This morning I received the following nugget (from a larger nugget) by a travel writer who is ready to move forward into the big cash rewards of travel writing. Yes, getting paid as a writer. He wanted my advice on how to get started.
“…I want to make a living at travel writing (writing, selling, markets etc.). I am ready to go TODAY!…”
I cannot blame him for his enthusiasm. Sadly, this is not a simple transition for most writers. Here is my answer on how to get started. Please note, I have changed some of the language to be a little more generic to help all newbie travel writers. Otherwise this letter is almost the same as the one I sent this morning.
I recommend reading magazines that pay, like the ones found at the local news stand. These likely represent the creme of the crop in paying opportunities for travel writers. Become familiar with their style and form, word counts and subject matter. Take a long look at the mast head to see who should be contacted regarding submission. Then explore these magazine’s individual web sites for specific “submission guidelines” (as an example here are In The Know Traveler’s Submission Guidelines). Also do this with the knowledge that most established magazines have already developed relationships with writers and may not be particularly open to receiving queries from new ones. However, this does not mean you should not send in a query. Remember, someone’s story has to get picked — it might as well be you.
Please note that while I completely understand the sincere desire to get paid (which is also a very reasonable desire), writers are competing with numerous other writers who write for the love of travel and may not care about getting paid. Stiff competition doesn’t mean writers should not try to get paid, but it means that publishing has changed and that there are a ton of well-trained, experienced writers looking for work. Also many good smaller magazines have folded, while others have fewer editorial pages or have stopped using freelancers altogether. This is a grim prospect for a new travel writer.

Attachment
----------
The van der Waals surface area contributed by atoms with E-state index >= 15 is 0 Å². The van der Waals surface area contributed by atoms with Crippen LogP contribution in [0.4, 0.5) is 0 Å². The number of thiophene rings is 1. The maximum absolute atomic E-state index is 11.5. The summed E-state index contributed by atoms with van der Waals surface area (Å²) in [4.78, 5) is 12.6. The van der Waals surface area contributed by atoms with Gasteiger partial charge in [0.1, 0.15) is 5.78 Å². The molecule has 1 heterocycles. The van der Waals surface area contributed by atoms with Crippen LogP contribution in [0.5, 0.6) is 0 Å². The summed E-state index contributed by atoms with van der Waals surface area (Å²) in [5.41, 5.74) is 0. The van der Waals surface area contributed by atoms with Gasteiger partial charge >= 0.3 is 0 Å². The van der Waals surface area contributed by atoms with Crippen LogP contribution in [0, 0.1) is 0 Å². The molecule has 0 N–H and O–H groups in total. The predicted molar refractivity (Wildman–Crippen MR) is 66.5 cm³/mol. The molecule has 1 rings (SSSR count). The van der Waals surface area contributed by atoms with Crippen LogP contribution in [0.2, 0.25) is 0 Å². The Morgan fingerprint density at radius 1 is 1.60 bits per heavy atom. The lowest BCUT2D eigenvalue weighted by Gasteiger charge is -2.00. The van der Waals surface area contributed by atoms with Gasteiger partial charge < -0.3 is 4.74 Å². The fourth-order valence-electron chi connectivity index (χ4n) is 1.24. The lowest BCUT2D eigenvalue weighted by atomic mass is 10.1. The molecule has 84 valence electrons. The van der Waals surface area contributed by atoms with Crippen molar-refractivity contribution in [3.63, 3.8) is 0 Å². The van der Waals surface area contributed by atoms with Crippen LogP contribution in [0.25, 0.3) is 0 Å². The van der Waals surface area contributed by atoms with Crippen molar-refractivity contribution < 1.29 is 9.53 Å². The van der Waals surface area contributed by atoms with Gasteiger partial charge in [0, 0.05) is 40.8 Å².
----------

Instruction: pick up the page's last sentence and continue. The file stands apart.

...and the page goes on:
Most magazines online do not pay at all, including the many premiere sites who claim exposure is somehow worth as much as real money. ITKT has been listed as a paying site (by a variety of online sources), but my pay is only token. So recommend taking a mental note at how dramatically publishing has changed over the last several years.
The bottom line is that you have to be willing to hustle to find paying venues to place your writing. Submit. Submit. Submit. Keep trying. And while I often offer advice on requests like this, most editors do not have the time. So if you receive no answer or a short rejection to submitted work, do not be surprised. I can tell say from experience, it is nothing personal.
The minimum a writer needs to know:
1. Follow any submission guidelines exactly
I routinely trash 1200-words articles without reading them because a writer ignored my guidelines of 500-750 words. Only in the most rare occasion (a well-developed, long-standing relationship with a writer) will I consider writing outside of the scope of my submission guidelines.
2. Know the editor’s name and spell it correctly
When the first words of a query are “Dear Sir/Madam”, “Hey There” or “Hi Mike”, I know the writer has put little effort and has set a tone for the rest of the query.
3. Only submit your best work
Otherwise what is the point.
4. Know that you will be edited
A professional editor will edit every story before it gets published. Moreover, arguing over edits made by the editor will guarantee your will never work with that editor again. I know that sounds harsh, but I have had many conversations about this with many editors, and it is the truth. I have also received names and email addresses from other editors warning me about abusive writers. No one wants to be named on that list.